Artisans, Stand Down

Etsy Changed Its Policy. So What?

Discord has swept the online marketplace, and many artisans fear the entry of big retailers. But one designer says they’re looking at this all wrong.

11.08.13 10:45 AM ET

Etsy and I have been dance partners for seven years. After reading an article about shopping local in 2006, I became a devotee of the online, artisan marketplace. So when I decided to launch my own stationery company in 2009, my choice of selling platform was simple. As I posted items and built my online Etsy shop, I dreamed of working for the company. After a six-month internship in their “Seller Education” department, I left for Japan to learn papermaking, hoping to add a new skill to my growing business.

Needless to say, I’ve had a long love affair with the site. In October, Etsy announced a change to its guidelines that opens the door for artists to hire outside help, including employees, production manufacturers, and people to handle logistics. The new rules quickly sent a shockwave of unrest through the artisan community, who worried that manufacturing companies would now be able to move in, and the smaller creators would be pushed out. But this is a misguided assessment; this change will actually help smaller businesses.

Etsy’s rules of use have always been a little bit confusing. When I started using Etsy, it was known for one thing: “handmade.” While it also allowed vendors who sold vintage wares or supplies for crafting, it primarily positioned itself as the go-to marketplace for all goods crafted entirely by hand. The policy was strict in what qualified as “handmade”: the artisans had to be the owners, creators, and doers of everything in their shops. A lot of makers, like me, thought you could not have any assistance at all; your best friend helping you cut out a purse pattern—against Etsy’s rules. But not everyone agreed or followed these firm guidelines.

In a detailed explanation of the new policy, CEO Chad Dickerson’s admitted that, as a company, Etsy has been struggling to define “what is handmade.” They began testing the waters for change by introducing “about” pages last spring. On this page, shop owners can tell their stories, show pictures of themselves making their products, and list friends or family members who contribute to their businesses. There have always been husband and wives, mothers and daughters, and friend teams that create an idea and run a shop together on Etsy. This was an effort to let sellers have more control and transparency over their stories and products, but also to loosen the company’s definition of “handmade.”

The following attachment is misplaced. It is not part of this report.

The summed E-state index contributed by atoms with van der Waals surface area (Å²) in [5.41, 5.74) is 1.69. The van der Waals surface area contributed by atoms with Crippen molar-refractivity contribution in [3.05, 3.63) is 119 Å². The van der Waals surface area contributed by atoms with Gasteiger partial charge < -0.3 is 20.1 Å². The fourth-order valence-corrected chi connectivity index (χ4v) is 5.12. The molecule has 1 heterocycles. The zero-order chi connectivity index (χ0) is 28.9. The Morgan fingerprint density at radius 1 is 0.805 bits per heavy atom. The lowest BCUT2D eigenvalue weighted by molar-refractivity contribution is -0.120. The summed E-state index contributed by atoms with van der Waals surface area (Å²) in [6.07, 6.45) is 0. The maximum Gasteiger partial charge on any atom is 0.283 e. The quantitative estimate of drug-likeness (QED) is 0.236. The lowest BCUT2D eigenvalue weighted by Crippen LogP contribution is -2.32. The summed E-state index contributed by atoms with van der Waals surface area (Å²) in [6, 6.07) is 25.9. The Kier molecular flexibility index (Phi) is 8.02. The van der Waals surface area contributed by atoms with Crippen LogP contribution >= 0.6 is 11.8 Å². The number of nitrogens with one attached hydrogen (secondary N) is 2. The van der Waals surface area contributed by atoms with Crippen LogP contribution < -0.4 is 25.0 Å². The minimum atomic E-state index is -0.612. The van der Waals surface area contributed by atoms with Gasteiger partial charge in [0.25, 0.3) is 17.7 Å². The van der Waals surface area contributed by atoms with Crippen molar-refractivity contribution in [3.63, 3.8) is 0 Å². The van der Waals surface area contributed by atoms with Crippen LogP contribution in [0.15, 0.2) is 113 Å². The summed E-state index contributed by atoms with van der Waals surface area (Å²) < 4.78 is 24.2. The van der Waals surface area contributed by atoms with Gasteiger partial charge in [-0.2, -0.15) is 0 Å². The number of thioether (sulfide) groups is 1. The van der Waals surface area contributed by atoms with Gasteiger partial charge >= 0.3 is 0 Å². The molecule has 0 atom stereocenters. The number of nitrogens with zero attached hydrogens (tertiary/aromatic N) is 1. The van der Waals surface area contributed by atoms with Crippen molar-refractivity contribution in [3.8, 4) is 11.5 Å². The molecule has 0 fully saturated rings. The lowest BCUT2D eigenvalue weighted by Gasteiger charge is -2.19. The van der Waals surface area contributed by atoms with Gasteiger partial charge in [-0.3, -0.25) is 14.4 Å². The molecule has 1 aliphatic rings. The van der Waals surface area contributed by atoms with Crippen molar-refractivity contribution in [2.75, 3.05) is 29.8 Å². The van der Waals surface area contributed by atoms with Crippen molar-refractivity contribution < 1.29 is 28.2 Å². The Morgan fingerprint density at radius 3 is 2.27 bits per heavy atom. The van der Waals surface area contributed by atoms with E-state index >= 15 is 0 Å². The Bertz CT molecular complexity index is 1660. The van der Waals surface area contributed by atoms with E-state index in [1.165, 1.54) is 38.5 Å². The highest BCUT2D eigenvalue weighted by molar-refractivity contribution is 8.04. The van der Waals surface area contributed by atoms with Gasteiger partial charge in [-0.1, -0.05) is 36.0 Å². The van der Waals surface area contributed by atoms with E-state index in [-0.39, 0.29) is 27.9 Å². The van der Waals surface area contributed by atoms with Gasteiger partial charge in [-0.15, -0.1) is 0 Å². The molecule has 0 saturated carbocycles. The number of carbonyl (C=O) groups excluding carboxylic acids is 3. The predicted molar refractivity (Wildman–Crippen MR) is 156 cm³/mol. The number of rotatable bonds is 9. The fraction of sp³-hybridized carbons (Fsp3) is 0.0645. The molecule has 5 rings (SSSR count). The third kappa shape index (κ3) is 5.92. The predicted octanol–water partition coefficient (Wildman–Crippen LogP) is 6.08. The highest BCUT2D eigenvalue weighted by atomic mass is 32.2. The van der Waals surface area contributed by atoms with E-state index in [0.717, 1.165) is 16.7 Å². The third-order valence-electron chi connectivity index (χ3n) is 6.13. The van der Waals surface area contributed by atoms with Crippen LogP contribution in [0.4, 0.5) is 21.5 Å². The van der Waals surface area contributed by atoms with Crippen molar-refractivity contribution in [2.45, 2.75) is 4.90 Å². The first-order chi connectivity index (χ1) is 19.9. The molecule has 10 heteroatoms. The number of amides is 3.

Take my own shop, for example. I own a stationery company that focuses mostly on custom orders. When I get an order for 100 pieces, I have them printed by a digital printing company in Manhattan. When I first opened my business, I had a laptop and a desk-top printer. I made every single piece of stationery in that little printer and ended up with smudged ink and hours lost fighting with paper jams. After about six months, I gave up and enlisted the help of professionals.

Because I use an external printing company, I technically do not make anything entirely by hand. But I do still belong on Etsy. Even if I’ve enlisted the help of printers with better equipment, I finish each piece myself. I sew, glue, glitter, cut, and tie numerous things onto my products to make the final creation. And the time I spend designing, whether that is sketching out ideas or creating a design in illustrator or Photoshop, is part of that process. The true definition of “handmade” is in the ownership of the product; it’s in the inspiration and design, in the production choices, and most importantly the love and passion that the artist puts into each piece.  

Rather than hurting small artisans like me, Etsy’s new policy gives small businesses the resources they need to grow and still remain a part of the site. Etsy opened an opportunity for me that would have taken countless more hours and dollars to do on my own. Under the old policy, my business could have grown, aided by their marketplace; but once I got too big, I would have had to leave the site. That would have been a loss for my business and for Etsy, who needs the strength of expanding companies to fuel its own growth.

What was once a small niche marketplace has grown into one of the largest shopping platforms in the world. I see Etsy as, yes, a place to find “handmade” goods, but also a place to find truly unique goods in the larger consumer market. I enjoy going on Etsy and finding items that speak to me and that reveal the personality of the artist in every detail of the products.  Etsy has sparked a conversation on how we shop, what we buy, why we should buy locally, or directly, from artists and craftsmen, and also how we can continue this on a larger scale.  As my business grows, I intend to keep a hand in every product, but I also know that it may be the hand of an assistant helping me glue, glitter, and tie bows or a paid intern photographing and updating my Etsy listings.  

I think Etsy is an amazing community and marketplace. I understand the frustration of sellers who think that these changes are going to hurt their businesses. It is easy to think that as Etsy grows and changes, it is shifting away from its small-business core. But this is a misguided fear. Etsy was created to fill an opening in the handmade goods market, and that market is still thriving. This policy change should be a catalyst for sellers to think about their products and businesses and decide how they want to move them forward.